Undergraduate issues: picking a major with a note on study abroad

I encourage undergraduate students to see their studies as both exploratory and vocational. A liberal arts education allows students to explore a number of subjects. I suggest they also develop a marketable skill that can be identified in a black and white sort of way on a resume or in a cover letter: I speak X language, I can use X computer program,  I can play X instrument, I am trained in X analysis.

Some suggestions for the vocation include: economics, statistics, any language, GIS, STATA or survey methodology. Ideally, a student may be able to develop two of these competencies: both a language and a skill.

Political science majors are wise to realize that while courses in PS will develop critical thinking, reading and writing skills, it will be difficult for potential employers or future graduate programs to evaluate skills of this nature. A piece of published writing, participation in a research project, experience designing and maintaining a website or any number of experiences or skills may signify both your interests and your capabilities. I suggest PS majors to supplement their studies with a minor, a second major or a substantial marketable experience.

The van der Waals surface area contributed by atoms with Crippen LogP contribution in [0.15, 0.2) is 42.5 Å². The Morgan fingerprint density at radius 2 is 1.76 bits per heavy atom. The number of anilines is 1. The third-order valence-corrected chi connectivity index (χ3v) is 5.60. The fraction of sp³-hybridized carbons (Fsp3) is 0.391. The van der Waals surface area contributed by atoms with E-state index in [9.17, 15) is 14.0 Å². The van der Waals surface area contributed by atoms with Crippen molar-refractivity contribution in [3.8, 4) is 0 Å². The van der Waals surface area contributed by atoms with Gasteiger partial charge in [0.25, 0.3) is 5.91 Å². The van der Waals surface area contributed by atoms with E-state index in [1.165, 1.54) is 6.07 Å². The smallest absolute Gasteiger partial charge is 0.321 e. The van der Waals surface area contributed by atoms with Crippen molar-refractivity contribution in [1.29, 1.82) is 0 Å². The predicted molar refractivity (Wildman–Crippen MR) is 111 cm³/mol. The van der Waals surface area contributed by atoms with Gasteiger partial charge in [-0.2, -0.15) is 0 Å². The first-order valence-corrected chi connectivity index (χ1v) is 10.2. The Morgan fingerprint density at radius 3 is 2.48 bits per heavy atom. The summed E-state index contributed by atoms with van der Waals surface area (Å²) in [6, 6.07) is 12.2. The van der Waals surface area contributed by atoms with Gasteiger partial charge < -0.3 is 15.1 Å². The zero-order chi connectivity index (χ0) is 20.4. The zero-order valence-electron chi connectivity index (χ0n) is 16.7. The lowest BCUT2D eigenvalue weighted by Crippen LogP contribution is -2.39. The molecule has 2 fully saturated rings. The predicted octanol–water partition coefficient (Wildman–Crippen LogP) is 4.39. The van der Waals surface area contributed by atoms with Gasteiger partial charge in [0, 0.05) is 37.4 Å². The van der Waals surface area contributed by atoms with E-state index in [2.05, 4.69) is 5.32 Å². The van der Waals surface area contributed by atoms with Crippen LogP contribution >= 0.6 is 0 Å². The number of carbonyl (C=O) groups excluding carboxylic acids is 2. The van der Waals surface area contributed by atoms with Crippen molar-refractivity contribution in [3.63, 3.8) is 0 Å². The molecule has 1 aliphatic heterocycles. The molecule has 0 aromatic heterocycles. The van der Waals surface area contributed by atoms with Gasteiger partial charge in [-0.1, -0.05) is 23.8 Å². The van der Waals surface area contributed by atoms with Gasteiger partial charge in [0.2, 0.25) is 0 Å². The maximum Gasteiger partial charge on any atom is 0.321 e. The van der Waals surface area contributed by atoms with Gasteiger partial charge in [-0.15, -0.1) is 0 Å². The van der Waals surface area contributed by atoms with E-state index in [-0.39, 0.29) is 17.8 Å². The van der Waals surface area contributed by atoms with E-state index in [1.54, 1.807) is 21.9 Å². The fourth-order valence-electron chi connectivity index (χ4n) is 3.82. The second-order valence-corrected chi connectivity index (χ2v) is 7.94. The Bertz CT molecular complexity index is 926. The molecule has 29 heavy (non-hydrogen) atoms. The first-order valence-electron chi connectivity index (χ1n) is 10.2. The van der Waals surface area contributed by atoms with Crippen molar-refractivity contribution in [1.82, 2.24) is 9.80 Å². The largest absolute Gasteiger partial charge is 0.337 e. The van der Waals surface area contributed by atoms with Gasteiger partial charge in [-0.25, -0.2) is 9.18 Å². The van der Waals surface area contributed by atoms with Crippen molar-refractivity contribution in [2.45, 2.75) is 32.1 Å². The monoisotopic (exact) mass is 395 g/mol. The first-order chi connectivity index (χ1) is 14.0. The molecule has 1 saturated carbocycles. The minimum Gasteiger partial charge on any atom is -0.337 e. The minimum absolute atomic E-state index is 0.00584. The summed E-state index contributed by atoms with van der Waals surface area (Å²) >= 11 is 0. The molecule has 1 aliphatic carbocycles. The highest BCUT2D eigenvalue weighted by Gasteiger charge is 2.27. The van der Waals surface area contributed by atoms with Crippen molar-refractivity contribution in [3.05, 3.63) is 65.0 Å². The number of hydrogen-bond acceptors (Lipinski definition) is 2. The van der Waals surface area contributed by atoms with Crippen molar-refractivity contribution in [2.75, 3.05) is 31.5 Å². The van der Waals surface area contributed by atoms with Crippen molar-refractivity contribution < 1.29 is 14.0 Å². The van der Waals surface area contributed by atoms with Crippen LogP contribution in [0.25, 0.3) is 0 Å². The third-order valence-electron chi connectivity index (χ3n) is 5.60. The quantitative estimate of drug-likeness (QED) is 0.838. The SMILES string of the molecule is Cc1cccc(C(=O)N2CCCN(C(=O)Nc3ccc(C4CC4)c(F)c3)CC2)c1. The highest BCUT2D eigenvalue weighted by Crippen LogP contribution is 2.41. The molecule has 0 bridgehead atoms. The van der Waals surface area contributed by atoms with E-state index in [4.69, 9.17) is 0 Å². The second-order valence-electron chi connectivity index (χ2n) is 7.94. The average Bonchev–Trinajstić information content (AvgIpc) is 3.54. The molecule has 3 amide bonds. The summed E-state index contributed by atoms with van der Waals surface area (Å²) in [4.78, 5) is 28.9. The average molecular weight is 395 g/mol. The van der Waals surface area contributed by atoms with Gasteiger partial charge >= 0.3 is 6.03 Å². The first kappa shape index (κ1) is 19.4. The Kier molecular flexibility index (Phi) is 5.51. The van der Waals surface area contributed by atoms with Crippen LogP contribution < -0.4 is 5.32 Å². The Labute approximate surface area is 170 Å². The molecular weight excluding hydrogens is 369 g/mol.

A note on study abroad: I think study abroad experiences are invaluable. I also think it is impossible for a potential employer or graduate program to differentiate between a program where one hung out with a lot of Americans and drank a lot, or a program where a student seriously engaged in another place and language. YOU must do the work to demonstrate the value of your study abroad. Write a piece for a magazine, newspaper or undergraduate journal, keep a blog, complete a service project that has real results for real people, take a test which confirms your language ability or create a piece of art that captures the experience.

Whatever you do, DO NOT expect your experiences to speak for themselves. You must market yourself and your experiences. You must tell people what to conclude from the data you provide on a resume or cover letter. A vocation helps to capture your experience and interests and demonstrates that you are pragmatic. You understand the demands of the real world and you are taking steps to become employable and effective.